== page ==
Skip to main content


A goitre is a lump or swelling at the front of the neck caused by a swollen thyroid. The thyroid is a small gland in your neck that makes hormones. Goitres are not usually serious but should be checked by a GP.

Check if you have a goitre

The main symptom of a goitre is a swelling at the front of the neck, which is usually painless.

A large swelling across the lower front of a woman's neck.
A goitre usually appears at the lower front of the neck.
An egg-shaped lump on the lower front of a woman's neck.
Goitres may look and feel either smooth or lumpy.
A smooth swelling at the lower front right side of a woman's neck.
The swelling may sometimes just be on 1 side of your neck.

You may also have other symptoms including:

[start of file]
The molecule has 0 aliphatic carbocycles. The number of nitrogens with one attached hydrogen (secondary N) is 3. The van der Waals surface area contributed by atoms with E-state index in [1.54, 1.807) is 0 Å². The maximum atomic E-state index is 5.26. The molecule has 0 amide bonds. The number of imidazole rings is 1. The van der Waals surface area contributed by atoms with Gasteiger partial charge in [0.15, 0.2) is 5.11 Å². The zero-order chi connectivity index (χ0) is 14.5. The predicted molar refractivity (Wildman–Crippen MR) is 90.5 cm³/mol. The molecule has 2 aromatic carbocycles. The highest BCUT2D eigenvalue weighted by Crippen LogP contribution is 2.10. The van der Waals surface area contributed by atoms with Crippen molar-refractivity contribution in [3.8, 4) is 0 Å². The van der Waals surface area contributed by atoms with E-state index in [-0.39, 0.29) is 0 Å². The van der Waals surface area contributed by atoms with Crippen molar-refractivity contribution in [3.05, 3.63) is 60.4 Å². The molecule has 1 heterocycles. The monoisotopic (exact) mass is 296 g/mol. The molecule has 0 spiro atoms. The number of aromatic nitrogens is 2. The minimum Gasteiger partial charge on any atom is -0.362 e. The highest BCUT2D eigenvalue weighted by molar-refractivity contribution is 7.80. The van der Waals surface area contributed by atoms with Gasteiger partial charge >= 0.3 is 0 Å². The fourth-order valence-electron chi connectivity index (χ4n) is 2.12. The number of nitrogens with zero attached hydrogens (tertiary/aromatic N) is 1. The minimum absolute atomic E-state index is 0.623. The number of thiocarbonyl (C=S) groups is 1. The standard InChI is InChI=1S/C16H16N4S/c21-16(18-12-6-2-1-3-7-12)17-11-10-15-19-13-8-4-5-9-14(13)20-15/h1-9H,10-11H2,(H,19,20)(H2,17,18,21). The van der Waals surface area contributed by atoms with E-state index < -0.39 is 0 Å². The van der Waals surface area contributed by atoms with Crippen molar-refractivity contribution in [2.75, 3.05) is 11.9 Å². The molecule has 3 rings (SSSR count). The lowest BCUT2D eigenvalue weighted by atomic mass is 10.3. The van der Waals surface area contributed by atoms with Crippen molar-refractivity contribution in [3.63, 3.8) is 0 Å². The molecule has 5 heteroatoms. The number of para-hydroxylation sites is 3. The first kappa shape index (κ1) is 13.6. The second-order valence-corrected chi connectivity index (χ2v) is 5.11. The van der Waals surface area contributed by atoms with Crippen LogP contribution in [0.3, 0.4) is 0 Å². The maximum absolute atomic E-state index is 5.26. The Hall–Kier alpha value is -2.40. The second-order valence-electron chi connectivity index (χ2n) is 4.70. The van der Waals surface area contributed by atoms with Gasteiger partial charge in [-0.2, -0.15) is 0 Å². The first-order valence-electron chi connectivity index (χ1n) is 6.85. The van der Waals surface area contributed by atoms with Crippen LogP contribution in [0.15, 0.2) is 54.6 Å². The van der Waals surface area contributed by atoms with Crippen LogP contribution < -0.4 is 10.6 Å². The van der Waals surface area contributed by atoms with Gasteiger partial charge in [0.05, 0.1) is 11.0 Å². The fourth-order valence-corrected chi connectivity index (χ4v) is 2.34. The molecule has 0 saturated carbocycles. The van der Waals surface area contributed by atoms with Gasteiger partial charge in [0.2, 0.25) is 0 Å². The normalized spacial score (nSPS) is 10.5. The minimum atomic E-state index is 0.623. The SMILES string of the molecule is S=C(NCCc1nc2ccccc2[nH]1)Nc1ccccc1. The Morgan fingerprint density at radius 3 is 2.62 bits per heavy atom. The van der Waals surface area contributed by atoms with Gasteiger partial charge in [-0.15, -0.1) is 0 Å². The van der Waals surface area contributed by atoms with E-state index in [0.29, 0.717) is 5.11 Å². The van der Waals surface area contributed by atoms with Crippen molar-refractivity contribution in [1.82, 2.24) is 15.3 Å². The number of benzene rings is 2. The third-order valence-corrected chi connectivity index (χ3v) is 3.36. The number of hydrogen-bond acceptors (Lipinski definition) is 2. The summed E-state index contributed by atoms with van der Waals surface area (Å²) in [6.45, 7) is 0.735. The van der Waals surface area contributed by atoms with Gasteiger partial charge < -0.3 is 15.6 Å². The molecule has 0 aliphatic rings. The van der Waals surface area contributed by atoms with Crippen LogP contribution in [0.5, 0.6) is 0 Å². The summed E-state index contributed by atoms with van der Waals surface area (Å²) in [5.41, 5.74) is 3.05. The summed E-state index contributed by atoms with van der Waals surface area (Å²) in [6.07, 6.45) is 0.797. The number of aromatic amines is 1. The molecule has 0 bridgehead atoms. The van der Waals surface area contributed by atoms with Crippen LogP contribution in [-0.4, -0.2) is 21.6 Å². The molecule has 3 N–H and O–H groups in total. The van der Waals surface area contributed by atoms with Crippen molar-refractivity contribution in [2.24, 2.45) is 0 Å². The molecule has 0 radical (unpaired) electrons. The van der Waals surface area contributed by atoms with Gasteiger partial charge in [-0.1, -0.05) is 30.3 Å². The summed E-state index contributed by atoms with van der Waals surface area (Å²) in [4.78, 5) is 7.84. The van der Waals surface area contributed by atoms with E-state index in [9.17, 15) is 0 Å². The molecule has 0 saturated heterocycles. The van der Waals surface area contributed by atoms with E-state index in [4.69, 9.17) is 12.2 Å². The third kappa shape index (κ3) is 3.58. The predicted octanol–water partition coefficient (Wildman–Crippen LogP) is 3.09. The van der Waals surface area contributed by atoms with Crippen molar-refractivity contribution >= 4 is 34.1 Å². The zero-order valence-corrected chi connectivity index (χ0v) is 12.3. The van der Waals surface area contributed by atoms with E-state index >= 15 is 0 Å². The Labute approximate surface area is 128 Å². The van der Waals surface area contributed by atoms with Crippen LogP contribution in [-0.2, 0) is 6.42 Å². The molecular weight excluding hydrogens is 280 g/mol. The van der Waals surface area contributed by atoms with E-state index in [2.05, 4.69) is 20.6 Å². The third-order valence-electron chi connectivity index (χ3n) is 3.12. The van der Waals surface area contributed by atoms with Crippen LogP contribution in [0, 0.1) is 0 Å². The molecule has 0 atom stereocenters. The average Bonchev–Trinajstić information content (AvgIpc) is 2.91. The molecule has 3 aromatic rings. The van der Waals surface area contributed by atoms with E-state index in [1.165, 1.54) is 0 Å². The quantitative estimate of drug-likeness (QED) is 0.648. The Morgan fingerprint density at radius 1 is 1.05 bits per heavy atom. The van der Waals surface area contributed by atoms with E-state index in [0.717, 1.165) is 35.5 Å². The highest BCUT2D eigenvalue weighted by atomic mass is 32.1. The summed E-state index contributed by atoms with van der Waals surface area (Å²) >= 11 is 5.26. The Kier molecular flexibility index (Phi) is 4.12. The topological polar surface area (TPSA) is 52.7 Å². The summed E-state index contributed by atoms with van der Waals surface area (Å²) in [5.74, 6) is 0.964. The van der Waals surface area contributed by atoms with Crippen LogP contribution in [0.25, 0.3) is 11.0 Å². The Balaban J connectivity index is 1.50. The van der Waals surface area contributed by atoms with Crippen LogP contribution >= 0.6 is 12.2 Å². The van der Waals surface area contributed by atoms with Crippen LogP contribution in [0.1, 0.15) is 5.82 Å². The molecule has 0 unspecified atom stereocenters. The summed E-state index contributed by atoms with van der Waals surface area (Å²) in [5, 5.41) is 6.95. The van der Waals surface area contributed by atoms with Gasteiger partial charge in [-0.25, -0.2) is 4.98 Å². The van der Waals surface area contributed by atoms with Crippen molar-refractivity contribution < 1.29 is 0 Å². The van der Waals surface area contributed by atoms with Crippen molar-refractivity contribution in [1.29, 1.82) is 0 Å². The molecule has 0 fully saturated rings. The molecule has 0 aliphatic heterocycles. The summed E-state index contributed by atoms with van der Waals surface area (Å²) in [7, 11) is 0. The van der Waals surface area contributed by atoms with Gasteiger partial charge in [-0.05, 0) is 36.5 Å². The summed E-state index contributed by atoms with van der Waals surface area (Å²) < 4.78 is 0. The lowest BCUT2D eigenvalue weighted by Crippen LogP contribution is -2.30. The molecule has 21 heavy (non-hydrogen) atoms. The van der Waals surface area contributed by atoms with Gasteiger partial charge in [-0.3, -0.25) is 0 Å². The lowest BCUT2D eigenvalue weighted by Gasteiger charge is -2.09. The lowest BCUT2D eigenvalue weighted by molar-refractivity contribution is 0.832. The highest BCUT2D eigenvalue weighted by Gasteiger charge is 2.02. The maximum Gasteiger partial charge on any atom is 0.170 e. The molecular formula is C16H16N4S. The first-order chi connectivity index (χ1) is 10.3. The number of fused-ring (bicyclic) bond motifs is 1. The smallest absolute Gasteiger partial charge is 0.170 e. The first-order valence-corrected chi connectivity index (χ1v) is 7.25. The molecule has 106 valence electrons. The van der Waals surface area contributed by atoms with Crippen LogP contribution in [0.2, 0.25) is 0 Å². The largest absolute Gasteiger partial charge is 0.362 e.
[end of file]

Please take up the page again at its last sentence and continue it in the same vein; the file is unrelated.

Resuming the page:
• a cough that does not go away
  • a hoarse voice or voice changes
  • feeling like something is stuck in your throat
  • a wheezing noise when you breathe
  • finding it hard to swallow or breathe

Non-urgent advice: See a GP if:

  • you think you have a goitre

It's not usually serious, but it's best to get it checked.

Immediate action required: Call 999 or go to A&E if:

  • you're finding it hard to breathe

Treatments for a goitre

Most goitres are small and do not cause any problems. Sometimes they do not need treatment.

You will usually need tests like blood tests and sometimes an ultrasound scan to find out what is causing your goitre.

If it is caused by a health condition like an underactive or overactive thyroid, it can usually be treated with medicines.

If your goitre is making breathing and swallowing difficult, you may have surgery to remove some or all of your thyroid.

Causes of a goitre

A goitre happens when your thyroid gland is swollen.

Some reasons why your thyroid might be swollen include:

Page last reviewed: 27 July 2022
Next review due: 27 July 2025